Video card? I didn't intend to put any exotic video cards in this system. So, I'm just using the onboard video. I have assumed on these modern LGA 1150 boards, the motherboard external video connectors are driven directly by the integrated video card of the CPU? This is what the motherboard manual implies also (Onboard Graphics, Integrated Graphics Processor). But before I talk about the processor: I've tried both the onboard and PCIe video card. The only spare PCIe video card I have anymore is an old GALAXY nVidia GeForce 7200GS 256MB DDR2 (old school, but fanless!). I suspect it's not even as good as the integrated GPU. I've tried both the DVI and VGA video connectors (of both the motherboard with the PCIe not installed, and on the PCIe while it was installed). And that was the only suggestion I came across when trying to search for this problem: to try a VGA cable, since sometimes during install some systems freak out about going into "HD" video modes and the VGA cable might prevent that. At least I tried it; but it was all the same result.

So finally, the CPU: to keep power consumption down, I went with a Pentium G3440 3.3Ghz, 3MB cache. This is the first time I've tried one of these G-series, having gone with i7's for awhile. And this is where I have a confession: when I first put the system together, when I did my first Power-On, I was amazed at how quiet the system was. First things first, I went into the BIOS to gloss over available settings. Poking around, it came to my attention that the CPU fan speed said "0 rpm". Then I indeed noticed the stock-Intel fan power cable had got wrapped up with the fan. So it had the heatsink, but the fan was not spinning. I figured with POST and inspecting the BIOS, it maybe went about as long as 90 seconds at most (probably less, but it certainly wasn't left like that for minutes). First time I've had that problem. I shut the power supply power off immediately, unplugged it, wait 30 seconds or so. Then adjusted the CPU fan cables accordingly, it hasn't repeated the problem since. And since then, I've monitored the BIOS reported CPU temp holding at 39degC with the ran around 1500rpm. Again, this was on a brand new CPU, initial power on. All the install attempts mentioned above were after this.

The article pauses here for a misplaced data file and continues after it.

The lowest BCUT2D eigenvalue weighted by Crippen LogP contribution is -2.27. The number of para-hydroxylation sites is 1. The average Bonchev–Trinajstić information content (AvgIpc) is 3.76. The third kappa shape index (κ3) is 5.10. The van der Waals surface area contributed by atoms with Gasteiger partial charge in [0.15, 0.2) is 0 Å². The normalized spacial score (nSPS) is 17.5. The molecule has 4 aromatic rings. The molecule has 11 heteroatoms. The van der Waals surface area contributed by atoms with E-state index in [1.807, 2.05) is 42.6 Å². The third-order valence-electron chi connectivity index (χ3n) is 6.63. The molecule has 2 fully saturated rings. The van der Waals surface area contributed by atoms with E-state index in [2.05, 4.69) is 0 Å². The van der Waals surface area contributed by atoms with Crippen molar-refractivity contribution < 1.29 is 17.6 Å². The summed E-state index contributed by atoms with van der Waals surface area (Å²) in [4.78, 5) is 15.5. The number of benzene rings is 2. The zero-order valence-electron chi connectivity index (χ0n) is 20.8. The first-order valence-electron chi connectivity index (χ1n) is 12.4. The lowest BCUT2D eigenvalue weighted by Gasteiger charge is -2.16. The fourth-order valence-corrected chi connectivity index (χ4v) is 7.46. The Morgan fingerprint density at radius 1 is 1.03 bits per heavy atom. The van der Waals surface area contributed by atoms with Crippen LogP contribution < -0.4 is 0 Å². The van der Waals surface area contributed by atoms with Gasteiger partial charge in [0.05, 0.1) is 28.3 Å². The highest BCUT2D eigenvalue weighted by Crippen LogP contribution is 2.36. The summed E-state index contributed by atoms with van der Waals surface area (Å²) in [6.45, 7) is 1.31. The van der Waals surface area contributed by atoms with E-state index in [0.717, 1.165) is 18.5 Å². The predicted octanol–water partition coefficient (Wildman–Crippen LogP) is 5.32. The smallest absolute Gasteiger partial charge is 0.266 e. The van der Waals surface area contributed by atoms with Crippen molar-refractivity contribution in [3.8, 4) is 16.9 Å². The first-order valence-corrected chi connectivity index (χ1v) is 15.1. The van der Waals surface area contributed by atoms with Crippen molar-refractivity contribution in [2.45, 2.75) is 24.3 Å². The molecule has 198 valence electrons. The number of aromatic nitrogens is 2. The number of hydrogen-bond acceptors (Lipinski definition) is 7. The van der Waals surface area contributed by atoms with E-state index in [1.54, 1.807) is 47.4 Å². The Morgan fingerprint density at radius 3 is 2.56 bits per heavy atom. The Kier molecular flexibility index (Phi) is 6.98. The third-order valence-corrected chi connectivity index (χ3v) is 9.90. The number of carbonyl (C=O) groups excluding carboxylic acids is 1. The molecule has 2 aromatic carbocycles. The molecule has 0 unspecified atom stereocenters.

If the CPU is healthy enough to install Windows completely, clear up to the initial "Preparing your desktop" and logging in, without blue screening or any other ill effect, it would seem to me the CPU is fine (since it at least had the heatsink and wasn't on long enough to actually do anything stressful other than run the BIOS). But still, something is triggering the auto-logoff and shutdown (Windows says both within 30 seconds after finishing the install: "Logging off" followed by "Shutting down"). And after the shutdown, it restarts and doesn't boot anymore. Note, I've also disabled any temp warnings and such, as far as I can tell, in the BIOS.

So to summarize:

- Intel G3440 3.3Ghz CPU in a Gigabyte GA-Z97X-UD3H LGA1150 board, 8GB Corsair DDR3 (have 16GB, but used one stick to minimize hardware involved; have swapped sticks and tried different slots). Antec 550W power supply. New (<5 days) components.

- Two different Win7 Pro 64-bit media (my original OEM DVD and a MSDN ISO). With OEM DVD install, I have a SATA DVD drive attached. With USB ISO, I remove/detach the DVD drive (just because; minimize necessary H/W) and use a USB2.0 port on the back of the motherboard itself.